A new study published in Menopause, the journal of The North American Menopause Society (NAMS) demonstrates the benefits of extended oestrogen exposure and longer-term hormone therapy in battling cognitive decline.
Multiple studies have previously suggested a role for oestrogen in promoting memory and learning. In this study involving more than 2000 postmenopausal women, researchers followed participants over a 12-year period to examine the association between oestrogen and cognitive decline. More specifically, they focused on the duration of a woman’s exposure to oestrogen, taking into account such factors as time of menarche to menopause, number of pregnancies, duration of breastfeeding, and use of hormone therapy.
The researchers concluded that a longer duration of oestrogen exposure is associated with better cognitive status in older adult women. Furthermore, they documented that these beneficial effects are extended with the use of hormone therapy, especially in the oldest women in the sample. Women who initiated hormone therapy earlier showed higher cognitive test scores than those who started taking hormones later, providing some support for the critical window hypothesis of hormone therapy.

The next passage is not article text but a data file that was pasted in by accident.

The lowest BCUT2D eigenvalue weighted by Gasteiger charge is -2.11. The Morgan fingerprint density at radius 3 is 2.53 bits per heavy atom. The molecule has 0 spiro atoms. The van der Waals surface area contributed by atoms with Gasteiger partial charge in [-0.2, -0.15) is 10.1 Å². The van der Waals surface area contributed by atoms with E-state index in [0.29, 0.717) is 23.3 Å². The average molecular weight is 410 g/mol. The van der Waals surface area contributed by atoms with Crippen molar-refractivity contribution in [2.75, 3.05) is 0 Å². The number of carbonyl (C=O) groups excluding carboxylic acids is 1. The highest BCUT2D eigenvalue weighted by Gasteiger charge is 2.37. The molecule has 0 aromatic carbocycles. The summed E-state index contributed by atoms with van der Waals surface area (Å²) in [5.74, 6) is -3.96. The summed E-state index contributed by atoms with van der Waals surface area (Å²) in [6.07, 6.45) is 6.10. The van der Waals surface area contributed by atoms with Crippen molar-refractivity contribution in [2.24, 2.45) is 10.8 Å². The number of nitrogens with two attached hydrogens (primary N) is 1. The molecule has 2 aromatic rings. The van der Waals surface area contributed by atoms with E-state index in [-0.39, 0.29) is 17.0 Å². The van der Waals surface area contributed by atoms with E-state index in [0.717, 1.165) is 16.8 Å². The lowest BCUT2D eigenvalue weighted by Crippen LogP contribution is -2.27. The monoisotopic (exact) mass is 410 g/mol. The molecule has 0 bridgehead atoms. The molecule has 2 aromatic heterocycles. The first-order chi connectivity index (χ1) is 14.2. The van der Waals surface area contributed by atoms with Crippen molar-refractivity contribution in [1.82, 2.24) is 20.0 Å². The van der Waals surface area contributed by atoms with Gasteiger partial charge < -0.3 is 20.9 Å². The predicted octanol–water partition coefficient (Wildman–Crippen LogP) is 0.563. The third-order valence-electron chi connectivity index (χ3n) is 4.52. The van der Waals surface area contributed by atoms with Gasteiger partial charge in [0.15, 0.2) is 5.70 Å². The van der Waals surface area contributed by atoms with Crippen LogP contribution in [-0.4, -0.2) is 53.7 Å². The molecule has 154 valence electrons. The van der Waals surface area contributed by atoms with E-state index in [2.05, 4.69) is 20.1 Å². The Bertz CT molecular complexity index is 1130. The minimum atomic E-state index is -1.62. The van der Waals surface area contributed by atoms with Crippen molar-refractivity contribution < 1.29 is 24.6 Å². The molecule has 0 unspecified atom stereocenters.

Study results appear in the article “Lifetime oestrogen exposure and cognition in late life: The Cache County Study.” “Although the assessment of the risk-to-benefit balance of hormone therapy use is complicated and must be individualised, this study provides additional evidence for beneficial cognitive effects of hormone therapy, particularly when initiated early after menopause. This study also underscores the potential adverse effects of early oestrogen deprivation on cognitive health in the setting of premature or early menopause without adequate oestrogen replacement,” says Dr Stephanie Faubion, NAMS medical director.